The axon itself exhibits an elegant molecular architecture, and following damage to the myelin, this architecture is disrupted. The molecular architecture of the axon is manifest by the placement of specialized protein molecules, called ion channels, within the membrane of the axon.
Sodium channels act as tiny molecular batteries, which produce the depolarization that is necessary for the generation of action potentials. In contrast, potassium channels act as molecular brakes, damping electrical activity. Within myelinated axons, these two types of ion channels have a complementary structure.
Sodium channels are clustered in high density in the axon membrane at small gaps in the myelin called nodes of Ranvier, where they support the produc-. Their numbers there are too low to support secure conduction, which contributes to conduction failure. Potassium channels, on the other hand, tend to be located in the internodal parts of the axon membrane, beneath the myelin sheath; as a result of this, they are masked by the.
Current concept of pathogenesis of neurological dysfunction associated with acute multiple sclerosis lesion in relapsing-remitting MS patient. Normal myelinated fibers A are demyelinated by inflammatory process B , which causes conduction block. Given that impulse conduction fails in demyelinated axons and that this contributes to clinical deficits, how do remissions occur? It is now clear that demyelinated axons possess a remarkable capability to rebuild themselves at the molecular level.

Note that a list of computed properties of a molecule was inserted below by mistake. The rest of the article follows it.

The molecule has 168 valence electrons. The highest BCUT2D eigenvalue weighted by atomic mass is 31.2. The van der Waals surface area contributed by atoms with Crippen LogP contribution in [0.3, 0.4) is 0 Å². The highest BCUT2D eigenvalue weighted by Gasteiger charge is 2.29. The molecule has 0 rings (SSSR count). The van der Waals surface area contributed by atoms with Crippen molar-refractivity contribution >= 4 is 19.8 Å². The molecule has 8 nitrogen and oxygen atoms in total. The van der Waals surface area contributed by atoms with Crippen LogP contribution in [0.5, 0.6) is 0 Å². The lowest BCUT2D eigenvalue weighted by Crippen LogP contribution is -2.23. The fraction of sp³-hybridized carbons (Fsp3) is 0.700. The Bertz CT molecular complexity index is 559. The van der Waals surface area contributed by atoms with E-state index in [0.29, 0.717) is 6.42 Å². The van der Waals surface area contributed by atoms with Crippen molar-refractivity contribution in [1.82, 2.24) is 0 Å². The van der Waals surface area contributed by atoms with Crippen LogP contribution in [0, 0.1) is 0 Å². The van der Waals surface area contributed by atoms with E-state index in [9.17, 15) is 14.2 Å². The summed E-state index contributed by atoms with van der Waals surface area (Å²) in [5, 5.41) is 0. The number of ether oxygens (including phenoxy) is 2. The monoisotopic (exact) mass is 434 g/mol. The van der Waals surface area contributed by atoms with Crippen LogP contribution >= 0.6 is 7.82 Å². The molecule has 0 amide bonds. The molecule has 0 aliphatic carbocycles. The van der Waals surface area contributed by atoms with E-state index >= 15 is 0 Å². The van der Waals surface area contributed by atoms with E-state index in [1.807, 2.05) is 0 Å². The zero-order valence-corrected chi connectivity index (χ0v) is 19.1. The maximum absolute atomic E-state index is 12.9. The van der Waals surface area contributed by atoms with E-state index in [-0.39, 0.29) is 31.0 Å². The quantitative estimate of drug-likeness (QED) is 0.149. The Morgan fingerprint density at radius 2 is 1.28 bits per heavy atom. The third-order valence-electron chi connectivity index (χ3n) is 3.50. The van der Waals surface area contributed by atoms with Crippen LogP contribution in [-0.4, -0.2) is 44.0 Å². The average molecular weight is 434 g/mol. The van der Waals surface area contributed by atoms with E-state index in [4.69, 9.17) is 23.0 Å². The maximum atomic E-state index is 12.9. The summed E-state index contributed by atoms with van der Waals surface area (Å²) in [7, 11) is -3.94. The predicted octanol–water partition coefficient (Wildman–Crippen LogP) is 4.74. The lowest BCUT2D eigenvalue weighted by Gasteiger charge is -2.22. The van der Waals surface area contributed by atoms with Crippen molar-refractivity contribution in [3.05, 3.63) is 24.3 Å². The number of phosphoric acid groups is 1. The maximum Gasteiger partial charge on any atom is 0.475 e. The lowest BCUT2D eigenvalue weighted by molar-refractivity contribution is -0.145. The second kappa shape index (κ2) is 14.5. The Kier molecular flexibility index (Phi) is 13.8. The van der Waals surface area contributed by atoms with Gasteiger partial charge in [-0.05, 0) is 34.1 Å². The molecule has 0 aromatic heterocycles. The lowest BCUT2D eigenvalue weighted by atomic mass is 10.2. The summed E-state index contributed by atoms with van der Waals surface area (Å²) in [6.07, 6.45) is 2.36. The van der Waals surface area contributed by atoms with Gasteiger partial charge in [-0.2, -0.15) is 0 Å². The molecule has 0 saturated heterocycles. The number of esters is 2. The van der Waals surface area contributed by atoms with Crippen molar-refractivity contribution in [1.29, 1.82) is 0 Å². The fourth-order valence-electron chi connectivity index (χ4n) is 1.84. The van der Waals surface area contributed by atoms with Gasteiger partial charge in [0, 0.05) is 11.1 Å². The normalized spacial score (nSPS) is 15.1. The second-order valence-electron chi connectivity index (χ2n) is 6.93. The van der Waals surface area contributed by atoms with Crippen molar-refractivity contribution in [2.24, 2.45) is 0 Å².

In the weeks following demyelination, demyelinated axons acquire, within regions where myelin has been lost, a density of sodium channels that is high enough to support action potential conduction even in the absence of insulating myelin.
The demyelinated nerve fibers insert additional amplifiers sodium channels in their membranes so that they are able to conduct action potentials reliably even though there is a short circuit. This is a striking example of neuronal plasticity, in this case at the molecular level. How do neurons control the synthesis and deployment of sodium channels?
What turns on the genes for sodium channels and ensures that the correct types of sodium channels there are nearly a dozen different types, which are like different types of batteries are produced following demyelination? Also, how are sodium channels transported and inserted into the correct parts of the axon membrane so that they can function normally? These questions have important therapeutic implications and are currently under study.